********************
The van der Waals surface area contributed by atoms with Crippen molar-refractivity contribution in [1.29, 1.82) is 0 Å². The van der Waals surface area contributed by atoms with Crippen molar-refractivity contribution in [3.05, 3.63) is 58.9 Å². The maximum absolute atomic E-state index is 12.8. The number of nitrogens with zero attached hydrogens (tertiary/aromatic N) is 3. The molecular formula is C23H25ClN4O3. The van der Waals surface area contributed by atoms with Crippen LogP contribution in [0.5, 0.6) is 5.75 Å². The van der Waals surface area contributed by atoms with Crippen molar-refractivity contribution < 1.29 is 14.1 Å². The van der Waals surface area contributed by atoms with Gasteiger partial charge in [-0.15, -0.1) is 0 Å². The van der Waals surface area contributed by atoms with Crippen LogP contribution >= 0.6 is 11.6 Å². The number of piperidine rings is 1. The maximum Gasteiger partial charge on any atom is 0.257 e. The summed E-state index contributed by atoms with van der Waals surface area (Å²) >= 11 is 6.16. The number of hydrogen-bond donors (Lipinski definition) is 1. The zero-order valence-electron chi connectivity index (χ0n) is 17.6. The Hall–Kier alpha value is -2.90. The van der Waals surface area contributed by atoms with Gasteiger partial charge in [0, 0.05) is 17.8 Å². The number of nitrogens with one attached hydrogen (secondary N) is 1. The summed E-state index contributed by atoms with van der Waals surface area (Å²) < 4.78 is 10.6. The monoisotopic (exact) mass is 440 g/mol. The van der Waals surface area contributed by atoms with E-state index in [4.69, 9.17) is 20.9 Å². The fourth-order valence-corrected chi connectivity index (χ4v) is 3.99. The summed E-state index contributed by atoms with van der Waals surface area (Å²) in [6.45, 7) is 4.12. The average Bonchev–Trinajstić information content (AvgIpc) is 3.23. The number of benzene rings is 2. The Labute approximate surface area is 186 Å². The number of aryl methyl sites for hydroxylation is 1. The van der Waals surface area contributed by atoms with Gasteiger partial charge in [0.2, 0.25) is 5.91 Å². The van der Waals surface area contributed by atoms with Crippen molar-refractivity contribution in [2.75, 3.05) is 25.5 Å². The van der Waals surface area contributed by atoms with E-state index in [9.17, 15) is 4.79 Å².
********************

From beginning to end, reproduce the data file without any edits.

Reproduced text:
The van der Waals surface area contributed by atoms with Crippen molar-refractivity contribution in [1.29, 1.82) is 0 Å². The van der Waals surface area contributed by atoms with Crippen molar-refractivity contribution in [3.05, 3.63) is 58.9 Å². The maximum absolute atomic E-state index is 12.8. The number of nitrogens with zero attached hydrogens (tertiary/aromatic N) is 3. The molecular formula is C23H25ClN4O3. The van der Waals surface area contributed by atoms with Crippen LogP contribution in [0.5, 0.6) is 5.75 Å². The van der Waals surface area contributed by atoms with Crippen molar-refractivity contribution < 1.29 is 14.1 Å². The van der Waals surface area contributed by atoms with Gasteiger partial charge in [-0.15, -0.1) is 0 Å². The van der Waals surface area contributed by atoms with Crippen LogP contribution >= 0.6 is 11.6 Å². The number of piperidine rings is 1. The maximum Gasteiger partial charge on any atom is 0.257 e. The summed E-state index contributed by atoms with van der Waals surface area (Å²) >= 11 is 6.16. The number of hydrogen-bond donors (Lipinski definition) is 1. The zero-order valence-electron chi connectivity index (χ0n) is 17.6. The Hall–Kier alpha value is -2.90. The van der Waals surface area contributed by atoms with Gasteiger partial charge in [0, 0.05) is 17.8 Å². The number of nitrogens with one attached hydrogen (secondary N) is 1. The summed E-state index contributed by atoms with van der Waals surface area (Å²) < 4.78 is 10.6. The monoisotopic (exact) mass is 440 g/mol. The van der Waals surface area contributed by atoms with E-state index in [4.69, 9.17) is 20.9 Å². The fourth-order valence-corrected chi connectivity index (χ4v) is 3.99. The summed E-state index contributed by atoms with van der Waals surface area (Å²) in [6.45, 7) is 4.12. The average Bonchev–Trinajstić information content (AvgIpc) is 3.23. The number of benzene rings is 2. The Labute approximate surface area is 186 Å². The number of aryl methyl sites for hydroxylation is 1. The van der Waals surface area contributed by atoms with Gasteiger partial charge in [0.2, 0.25) is 5.91 Å². The van der Waals surface area contributed by atoms with Crippen molar-refractivity contribution in [2.75, 3.05) is 25.5 Å². The van der Waals surface area contributed by atoms with E-state index in [9.17, 15) is 4.79 Å².